The e-mail protocol does not (yet?) include those characters. So if your domain would be www.äüö.com, you could not use the mail addresses <...>@äöü.com.

See the first comment for a work-around.

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    Wrong. You'd need to take a browser, resolve äöü.com to the punycode url, and then replace äöü.com with xn-whatever.com. Though you are right inasfar as the average user would be too stupid for that, and MS programs such as Outlook don't yet incorporate punycode transformation for doing that automagically (Mozilla Thunderbird does, BTW). – Stefan Steiger Oct 19 '10 at 10:19
  • Maybe he did not mean the domain name, but the rest of the URL. I think it is ok if the site is made to serve chineese auditory only and will be good for the SEO. – Yasen Zhelev Oct 19 '10 at 10:33

No it is not. First, you will have problems registering your domainname in the dns system (you have to resolve it to punycode)

Second, Googlebot and BingBot value keywords in URLs very much (PageRank), which unforunately won't be recognized if your URL is punycode/whatever encoded (well, maybe Google fixed it, but MS probably won't for another year or two).

Third, as far as pagenames are concerned, the browser will have to support these languages, which is not certain for anything that isn't english.


Simply no... First of all, SEO wants your url to be easily accessible, and i am not sure if people writes an url easily like:


So first of all, your url will be so unfirendly... This site is a simple tool for url chech for SEO...

Most web based frameworks supports slugification of your page names isto accessible urls.

So, 1- keep your urls accessible 2- define your page title and meta tags so spiders reas them properly since meta tags do not have any problem with special characters...


I am not very sure about SEO. But since you have tagged it with usability, I wish to add that it won't be a very good idea. It will be next to impossible for someone with non chinese keyboard layout to type your url. Unless it is extremely important in SEO, I would advice you to stay away from it.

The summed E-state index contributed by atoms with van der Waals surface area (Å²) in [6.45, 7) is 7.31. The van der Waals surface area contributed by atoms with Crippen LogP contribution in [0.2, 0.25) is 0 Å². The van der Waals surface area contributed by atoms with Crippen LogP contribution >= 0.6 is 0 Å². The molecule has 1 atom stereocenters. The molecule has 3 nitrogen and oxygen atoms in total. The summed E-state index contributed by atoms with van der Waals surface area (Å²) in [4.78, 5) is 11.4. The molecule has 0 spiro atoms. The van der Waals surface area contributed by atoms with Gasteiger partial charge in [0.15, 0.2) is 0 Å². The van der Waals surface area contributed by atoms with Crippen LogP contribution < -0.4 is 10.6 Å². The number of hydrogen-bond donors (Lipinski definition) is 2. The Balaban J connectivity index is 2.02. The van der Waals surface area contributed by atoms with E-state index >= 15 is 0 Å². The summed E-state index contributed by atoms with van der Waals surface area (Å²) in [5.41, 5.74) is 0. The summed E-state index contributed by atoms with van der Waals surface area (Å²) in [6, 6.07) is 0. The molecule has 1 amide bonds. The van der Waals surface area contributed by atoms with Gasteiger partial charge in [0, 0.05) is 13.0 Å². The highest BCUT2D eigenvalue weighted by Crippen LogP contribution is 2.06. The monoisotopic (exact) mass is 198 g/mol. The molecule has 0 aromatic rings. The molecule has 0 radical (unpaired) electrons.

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    If the URL have chinese characters then I guess it is supposed to have a chinese audience with chinese keyboards – Carlos Muñoz Oct 5 '10 at 15:17
  • Maybe, but a good web developer cannot take that for granted. Especially if the page can lead to a sale. – Joyce Babu Oct 5 '10 at 15:27
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    You can take it for granted it the specification says so. If you work in websites that only makes sense locally (in non english places), then it makes perfect sense. – Carlos Muñoz Oct 5 '10 at 15:36
  • I am not ready for a fight. I just expressed my opinion. I will never do it, unless it is extremely important. Your site, your rule. My site, my rule :) – Joyce Babu Oct 5 '10 at 15:38

If most of the users are Chinese who search in native language the answer is YES


URLs cannot contain non-ASCII characters. But it is possible to encode non-ASCII characters in ASCII.

In the domain name part, you can use IDN. I don't know how well-supported that is, but it's there.

In the path prt, you can use the % escape notation on unicode codepoints. This is well-supported by current browsers, and understood by search engines - so it is indeed good SEO. We're using it for European accented characters, and it all works fine.